X

 

Forest ownership

 

Forest area change

   

Wood supply potential

 

Total volume

X

 

Non-wood forest products

 

Total biomass

   

Trees outside forest

 

Commercial volume

   

Forest fires

 

Name of reviewer: Adam Gerrand, Principal Forest Officer, Vanuatu Department of Forests

Country

Vanuatu

Title

New Hebrides Condominium, Erromango Forest Inventory

Author

Land Resources Division, Overseas Development Administration, Foreign and Commonwealth Office

Year

1971

Source

See above

Date of consult.

28/6/00

Location

(of publication)

In FRA Library Vanuatu box

Description of source

(including type of source, overall quality assessment and utility for FRA 2000)

Old inventory with area and volume estimates for this island. Probably pretty much state of the art for the time. Useful for historical volume comparison.

Information content (check one or more topics as appropriate)

Natural Forest

X

 

Protected areas

 

Plantations

   

Biodiversity

 

Other wooded land

   

Forest ownership

 

Forest area change

   

Wood supply potential

 

Total volume

   

Non-wood forest products

 

Total biomass

   

Trees outside forest

 

Commercial volume

X

 

Forest fires

 

Name of reviewer: Jim Space

Table 3: Description of forest inventories/surveys

Country

Vanuatu

Reference year

1993

Title of inventory

Forest Resources of Vanuatu (National Forest Inventory)

Type of inventory

Aerial photography with ground plots

Brief summary of methodologies used

Forest and vegetation type mapping from aerial photographs, stratification based on island, vegetation, altitude, and landform (225 strata), plot samples (see summary of field methods, attached). Each “plot” was horseshoe-shaped and actually made up of a 10 basal area sweep points located 30 m apart along a transect at right angels to slope then 50 m offset was another 10 BA sweeps back downslope.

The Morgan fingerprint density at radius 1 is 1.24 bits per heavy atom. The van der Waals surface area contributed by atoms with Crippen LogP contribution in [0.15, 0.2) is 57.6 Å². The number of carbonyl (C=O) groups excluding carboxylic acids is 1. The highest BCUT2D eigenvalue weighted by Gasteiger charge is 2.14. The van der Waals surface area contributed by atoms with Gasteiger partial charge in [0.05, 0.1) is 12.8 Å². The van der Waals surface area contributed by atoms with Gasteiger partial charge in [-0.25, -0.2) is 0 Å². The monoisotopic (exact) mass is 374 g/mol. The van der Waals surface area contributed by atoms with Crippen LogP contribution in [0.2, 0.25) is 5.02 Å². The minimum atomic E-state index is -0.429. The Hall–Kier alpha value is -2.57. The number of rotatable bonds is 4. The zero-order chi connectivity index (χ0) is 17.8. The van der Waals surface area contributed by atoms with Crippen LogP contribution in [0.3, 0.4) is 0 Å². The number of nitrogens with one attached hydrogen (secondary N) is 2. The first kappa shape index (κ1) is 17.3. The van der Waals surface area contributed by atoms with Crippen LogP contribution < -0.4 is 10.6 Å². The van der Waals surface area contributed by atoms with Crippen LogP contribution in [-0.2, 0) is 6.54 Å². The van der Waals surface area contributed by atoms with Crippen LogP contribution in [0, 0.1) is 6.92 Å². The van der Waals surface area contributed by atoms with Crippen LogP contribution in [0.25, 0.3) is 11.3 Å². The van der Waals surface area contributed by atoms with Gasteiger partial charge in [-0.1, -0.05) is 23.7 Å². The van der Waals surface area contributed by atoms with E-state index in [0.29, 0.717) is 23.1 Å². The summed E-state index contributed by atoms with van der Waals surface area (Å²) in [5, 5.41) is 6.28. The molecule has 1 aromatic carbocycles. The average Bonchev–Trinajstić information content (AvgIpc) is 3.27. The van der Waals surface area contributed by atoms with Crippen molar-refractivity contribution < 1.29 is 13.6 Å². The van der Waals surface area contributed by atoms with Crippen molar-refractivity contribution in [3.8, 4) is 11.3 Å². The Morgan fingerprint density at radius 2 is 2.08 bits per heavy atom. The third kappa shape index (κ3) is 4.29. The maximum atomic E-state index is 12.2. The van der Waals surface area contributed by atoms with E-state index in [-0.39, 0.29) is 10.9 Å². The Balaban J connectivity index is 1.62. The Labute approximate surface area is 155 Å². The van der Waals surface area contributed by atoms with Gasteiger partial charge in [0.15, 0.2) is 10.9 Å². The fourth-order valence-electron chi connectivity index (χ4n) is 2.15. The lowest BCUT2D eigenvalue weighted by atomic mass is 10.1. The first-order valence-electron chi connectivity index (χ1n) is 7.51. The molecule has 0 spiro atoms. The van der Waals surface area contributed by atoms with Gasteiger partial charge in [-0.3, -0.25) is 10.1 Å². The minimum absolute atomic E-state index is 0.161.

This was the first National Forest Inventory (NFI) for Vanuatu and forms the baseline.

The results of the 1993 NFI should be adjusted for changed assumptions of Incoll (1994) and as stated in the National Forest Policy. These later revisions were desk operations and did not do any more field work.

Reporting level

National and sub-national

Country coverage

Complete

 

National / sub-national

 

Complete / partial

Map output

Available – Digital (yes)

Scale of the map

1:50,000

 

yes / no (also indicate format: analogue / digital)

   

Vegetation types included

yes/no

 

Additional information included

yes/no

         

Natural forests

Yes

 

Area by forest formation

yes

Plantations

No

 

Volume

yes

All forests

   

Biomass

no

Other wooded land

Yes

 

Forest naturalness

no

     

Forest biodiversity

no

     

Forest ownership

No*

     

Wood supply potential

yes

Remarks

*Note Ownership was not classified as all forests are in custom ownership.

Reliability class

1

 

1=high 2=medium 3=low

It was a substantial effort and took over 2 years of work and can be considered a reasonably good inventory for the scale and quality of the resource. In FRA terms it should be classed as “high quality”.

Country

Vanuatu

Reference year

1967

Title of inventory

Erromango Forest Inventory

Type of inventory

Aerial photography with ground plots

Brief summary of methodologies used

Type mapping from aerial photographs, sampling with plots on transects.

Reporting level

Subnational

Country coverage

Partial (Erromango)

 

National / sub-national

 

Complete / partial

Map output

May be available

Scale of the map

Unknown

 

yes / no (also indicate format: analogue / digital)

   

Vegetation types included

yes/no

 

Additional information included

yes/no

         

Natural forests

yes

 

Area by forest formation

yes

Plantations

   

Volume

yes

All forests

   

Biomass

 

Other wooded land

   

Forest naturalness

 
     

Forest biodiversity

 
     

Forest ownership

 
     

Wood supply potential

yes

Remarks

Current DoF staff do not have a copy of this report so cannot evaluate / comment

Reliability class

2

 

1=high 2=medium 3=low